Mount Holyoke News

December 6, 2019

In 2019, Campus Revisits 1990 Heterosexual Pride Rally Controversy
by Emma Rubin '20

A banner unfurled from the second floor of Skinner Hall on April 9, 1990. No one knew who hung it or where it came from. The rogue banner, peeping out of Skinner's federal style windows, read "Heterosexual Awareness Week: Wear Your Blue Circles to Show Your Support."

It would lead to protests, counter-protests, impassioned op-ed pages and a Mount Holyoke reckoning of discrimination based on sexual orientation. It rode the wave of a campus controversy which started in February.

On Feb. 10, 1990, Nancy Hathaway, a Lesbian Bisexual Alliance (LBA) member and Student Advisor (equivalent of a Community Advisor today) for Ham Hall, hung a flyer advertising a lesbian and bisexual-focused career panel in the dorm's elevator. When she noticed it had been torn down, she wrote a letter in response.

"This is not only a violation of the Social Honor Code," the letter read, "this is homophobic and oppressive."

Hathaway signed her name and put it in the same spot as the missing poster. Two hours later, she returned to find her letter missing and a new one in its place.

"To Nancy Hathaway and all other lesbians and bisexuals it may concern: I don't have any problems with your sexual persuasion; but I do have a problem with announcements advocating your particular sexual persuasion," the response read. "I find your announcements in direct opposition to my views and thus will continue, in the spirit of censorship, to tear them down just like any other offensive material! Even more sincerely, a concerned conservative."

The elevator became a symposium of grievances. Students posted over 28 signs in the elevator. Some letters were appalled at the attempts to censor the lesbian and bisexual community.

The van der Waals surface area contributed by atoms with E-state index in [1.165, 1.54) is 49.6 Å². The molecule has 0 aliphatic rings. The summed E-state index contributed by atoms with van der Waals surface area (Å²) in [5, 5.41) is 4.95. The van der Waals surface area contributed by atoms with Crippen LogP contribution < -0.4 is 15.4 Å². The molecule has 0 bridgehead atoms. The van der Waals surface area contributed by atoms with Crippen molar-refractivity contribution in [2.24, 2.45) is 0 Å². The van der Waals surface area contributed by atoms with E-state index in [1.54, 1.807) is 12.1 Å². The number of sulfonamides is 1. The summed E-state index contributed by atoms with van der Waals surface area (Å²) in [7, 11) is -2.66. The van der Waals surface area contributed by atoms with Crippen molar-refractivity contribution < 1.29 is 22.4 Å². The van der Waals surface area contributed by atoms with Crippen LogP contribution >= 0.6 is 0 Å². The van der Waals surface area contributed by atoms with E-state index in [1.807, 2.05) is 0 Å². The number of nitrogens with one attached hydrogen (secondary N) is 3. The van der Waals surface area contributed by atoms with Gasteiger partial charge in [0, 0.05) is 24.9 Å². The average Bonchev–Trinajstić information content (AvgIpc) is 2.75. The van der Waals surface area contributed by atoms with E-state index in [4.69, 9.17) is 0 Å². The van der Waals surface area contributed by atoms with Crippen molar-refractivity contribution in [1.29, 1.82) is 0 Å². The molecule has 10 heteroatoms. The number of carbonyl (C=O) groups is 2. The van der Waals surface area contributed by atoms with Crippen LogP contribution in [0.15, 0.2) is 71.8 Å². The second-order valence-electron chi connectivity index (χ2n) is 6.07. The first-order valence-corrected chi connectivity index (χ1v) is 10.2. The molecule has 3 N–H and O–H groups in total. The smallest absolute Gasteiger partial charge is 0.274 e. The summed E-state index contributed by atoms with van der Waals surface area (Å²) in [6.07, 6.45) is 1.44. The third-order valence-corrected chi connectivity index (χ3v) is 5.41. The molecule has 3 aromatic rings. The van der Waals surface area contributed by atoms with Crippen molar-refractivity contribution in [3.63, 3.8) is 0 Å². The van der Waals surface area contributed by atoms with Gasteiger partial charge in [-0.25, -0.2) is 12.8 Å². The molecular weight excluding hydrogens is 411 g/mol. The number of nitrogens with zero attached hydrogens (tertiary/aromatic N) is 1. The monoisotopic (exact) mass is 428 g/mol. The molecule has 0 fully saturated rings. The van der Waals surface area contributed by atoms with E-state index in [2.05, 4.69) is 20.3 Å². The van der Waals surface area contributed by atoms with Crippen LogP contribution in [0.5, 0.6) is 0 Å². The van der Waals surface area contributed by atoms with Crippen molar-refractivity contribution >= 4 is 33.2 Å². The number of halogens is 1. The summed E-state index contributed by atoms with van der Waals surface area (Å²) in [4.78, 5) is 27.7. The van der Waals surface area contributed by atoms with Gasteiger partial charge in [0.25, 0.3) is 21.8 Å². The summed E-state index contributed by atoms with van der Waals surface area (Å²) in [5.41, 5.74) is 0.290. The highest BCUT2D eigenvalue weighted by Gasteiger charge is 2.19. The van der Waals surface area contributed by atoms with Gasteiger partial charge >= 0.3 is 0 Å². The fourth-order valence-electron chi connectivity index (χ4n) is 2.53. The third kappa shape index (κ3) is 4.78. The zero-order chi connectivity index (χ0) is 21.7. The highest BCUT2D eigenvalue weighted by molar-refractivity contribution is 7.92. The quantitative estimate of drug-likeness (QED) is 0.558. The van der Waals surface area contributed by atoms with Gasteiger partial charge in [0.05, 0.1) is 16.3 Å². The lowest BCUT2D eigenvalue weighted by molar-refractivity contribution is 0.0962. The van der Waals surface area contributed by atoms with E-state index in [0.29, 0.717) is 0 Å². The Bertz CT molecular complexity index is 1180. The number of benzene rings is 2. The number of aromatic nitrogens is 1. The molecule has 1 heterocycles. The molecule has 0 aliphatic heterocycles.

"I hate what you are doing to the hearts and minds of your dormmates," one stated. Another made a simple statement, "WE ARE HERE!" In a more symbolic approach, someone posted a pink triangle, which was later removed.

The forum on homophobia and bi-phobia met on Feb. 28 in response to the written confrontations in Ham Hall. They presented a list of eight demands and suggestions to then-President Elizabeth Kennan on March 1, including a condemnation of homophobia by the trustees and presidentially-appointed committee to institute changes to improve the environment for the lesbian and bisexual community at Mt. Holyoke.

Students continued to respond to the acts of homophobia, holding a silent rally during a board of trustees meeting, but the response became more bureaucratic. They met with administration officials, convened support groups and lobbied Student Government Association (SGA) for a clearer definition of the human rights policy.